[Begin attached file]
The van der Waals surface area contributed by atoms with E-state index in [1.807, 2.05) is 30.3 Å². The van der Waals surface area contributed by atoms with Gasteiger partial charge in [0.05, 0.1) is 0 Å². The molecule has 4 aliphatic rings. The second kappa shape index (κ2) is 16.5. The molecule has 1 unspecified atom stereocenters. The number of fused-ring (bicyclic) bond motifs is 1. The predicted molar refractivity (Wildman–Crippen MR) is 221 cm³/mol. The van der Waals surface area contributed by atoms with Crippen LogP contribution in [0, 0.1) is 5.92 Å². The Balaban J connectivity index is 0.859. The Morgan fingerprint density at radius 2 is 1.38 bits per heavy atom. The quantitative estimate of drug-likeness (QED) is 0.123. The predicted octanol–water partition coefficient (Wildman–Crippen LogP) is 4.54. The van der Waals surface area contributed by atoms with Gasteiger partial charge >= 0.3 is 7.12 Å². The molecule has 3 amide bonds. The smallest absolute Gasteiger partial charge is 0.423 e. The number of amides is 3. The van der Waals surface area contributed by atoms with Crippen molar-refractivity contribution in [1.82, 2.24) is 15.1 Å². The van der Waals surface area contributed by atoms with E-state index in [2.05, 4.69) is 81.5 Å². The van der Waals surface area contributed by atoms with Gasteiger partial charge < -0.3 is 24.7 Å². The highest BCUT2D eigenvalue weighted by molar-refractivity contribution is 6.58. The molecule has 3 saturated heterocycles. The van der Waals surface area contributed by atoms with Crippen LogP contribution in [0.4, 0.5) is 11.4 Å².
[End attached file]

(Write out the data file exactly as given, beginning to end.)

The van der Waals surface area contributed by atoms with E-state index in [1.807, 2.05) is 30.3 Å². The van der Waals surface area contributed by atoms with Gasteiger partial charge in [0.05, 0.1) is 0 Å². The molecule has 4 aliphatic rings. The second kappa shape index (κ2) is 16.5. The molecule has 1 unspecified atom stereocenters. The number of fused-ring (bicyclic) bond motifs is 1. The predicted molar refractivity (Wildman–Crippen MR) is 221 cm³/mol. The van der Waals surface area contributed by atoms with Crippen LogP contribution in [0, 0.1) is 5.92 Å². The Balaban J connectivity index is 0.859. The Morgan fingerprint density at radius 2 is 1.38 bits per heavy atom. The quantitative estimate of drug-likeness (QED) is 0.123. The predicted octanol–water partition coefficient (Wildman–Crippen LogP) is 4.54. The van der Waals surface area contributed by atoms with Gasteiger partial charge >= 0.3 is 7.12 Å². The molecule has 3 amide bonds. The smallest absolute Gasteiger partial charge is 0.423 e. The number of amides is 3. The van der Waals surface area contributed by atoms with Crippen molar-refractivity contribution in [1.82, 2.24) is 15.1 Å². The van der Waals surface area contributed by atoms with E-state index in [2.05, 4.69) is 81.5 Å². The van der Waals surface area contributed by atoms with Gasteiger partial charge < -0.3 is 24.7 Å². The highest BCUT2D eigenvalue weighted by molar-refractivity contribution is 6.58. The molecule has 3 saturated heterocycles. The van der Waals surface area contributed by atoms with Crippen LogP contribution in [0.4, 0.5) is 11.4 Å².